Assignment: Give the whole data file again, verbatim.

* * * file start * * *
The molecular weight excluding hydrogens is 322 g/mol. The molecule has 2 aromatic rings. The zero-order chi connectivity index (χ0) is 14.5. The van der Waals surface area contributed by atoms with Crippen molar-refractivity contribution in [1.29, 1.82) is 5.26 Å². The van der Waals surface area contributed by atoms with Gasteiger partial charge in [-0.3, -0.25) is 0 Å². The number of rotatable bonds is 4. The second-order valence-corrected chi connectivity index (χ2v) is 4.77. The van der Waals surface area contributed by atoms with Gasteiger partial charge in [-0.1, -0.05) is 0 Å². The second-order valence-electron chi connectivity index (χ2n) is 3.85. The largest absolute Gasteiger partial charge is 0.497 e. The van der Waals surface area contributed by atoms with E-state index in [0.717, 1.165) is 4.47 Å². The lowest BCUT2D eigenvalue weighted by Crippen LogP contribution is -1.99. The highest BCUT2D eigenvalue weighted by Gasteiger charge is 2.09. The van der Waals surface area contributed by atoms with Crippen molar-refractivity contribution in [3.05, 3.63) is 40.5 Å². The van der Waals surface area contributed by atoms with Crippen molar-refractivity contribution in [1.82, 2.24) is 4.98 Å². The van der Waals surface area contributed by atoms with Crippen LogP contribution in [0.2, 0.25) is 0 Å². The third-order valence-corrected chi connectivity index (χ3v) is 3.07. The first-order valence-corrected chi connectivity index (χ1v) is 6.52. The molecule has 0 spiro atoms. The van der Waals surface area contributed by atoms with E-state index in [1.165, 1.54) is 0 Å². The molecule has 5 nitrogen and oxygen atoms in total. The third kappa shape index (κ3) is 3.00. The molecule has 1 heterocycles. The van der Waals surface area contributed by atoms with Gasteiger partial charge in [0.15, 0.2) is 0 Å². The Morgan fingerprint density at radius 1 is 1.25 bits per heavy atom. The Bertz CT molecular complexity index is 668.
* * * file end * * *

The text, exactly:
The molecular weight excluding hydrogens is 322 g/mol. The molecule has 2 aromatic rings. The zero-order chi connectivity index (χ0) is 14.5. The van der Waals surface area contributed by atoms with Crippen molar-refractivity contribution in [1.29, 1.82) is 5.26 Å². The van der Waals surface area contributed by atoms with Gasteiger partial charge in [-0.3, -0.25) is 0 Å². The number of rotatable bonds is 4. The second-order valence-corrected chi connectivity index (χ2v) is 4.77. The van der Waals surface area contributed by atoms with Gasteiger partial charge in [-0.1, -0.05) is 0 Å². The second-order valence-electron chi connectivity index (χ2n) is 3.85. The largest absolute Gasteiger partial charge is 0.497 e. The van der Waals surface area contributed by atoms with E-state index in [0.717, 1.165) is 4.47 Å². The lowest BCUT2D eigenvalue weighted by Crippen LogP contribution is -1.99. The highest BCUT2D eigenvalue weighted by Gasteiger charge is 2.09. The van der Waals surface area contributed by atoms with Crippen molar-refractivity contribution in [3.05, 3.63) is 40.5 Å². The van der Waals surface area contributed by atoms with Crippen molar-refractivity contribution in [1.82, 2.24) is 4.98 Å². The van der Waals surface area contributed by atoms with Crippen LogP contribution in [0.2, 0.25) is 0 Å². The third-order valence-corrected chi connectivity index (χ3v) is 3.07. The first-order valence-corrected chi connectivity index (χ1v) is 6.52. The molecule has 0 spiro atoms. The van der Waals surface area contributed by atoms with E-state index in [1.165, 1.54) is 0 Å². The molecule has 5 nitrogen and oxygen atoms in total. The third kappa shape index (κ3) is 3.00. The molecule has 1 heterocycles. The van der Waals surface area contributed by atoms with Gasteiger partial charge in [0.15, 0.2) is 0 Å². The Morgan fingerprint density at radius 1 is 1.25 bits per heavy atom. The Bertz CT molecular complexity index is 668.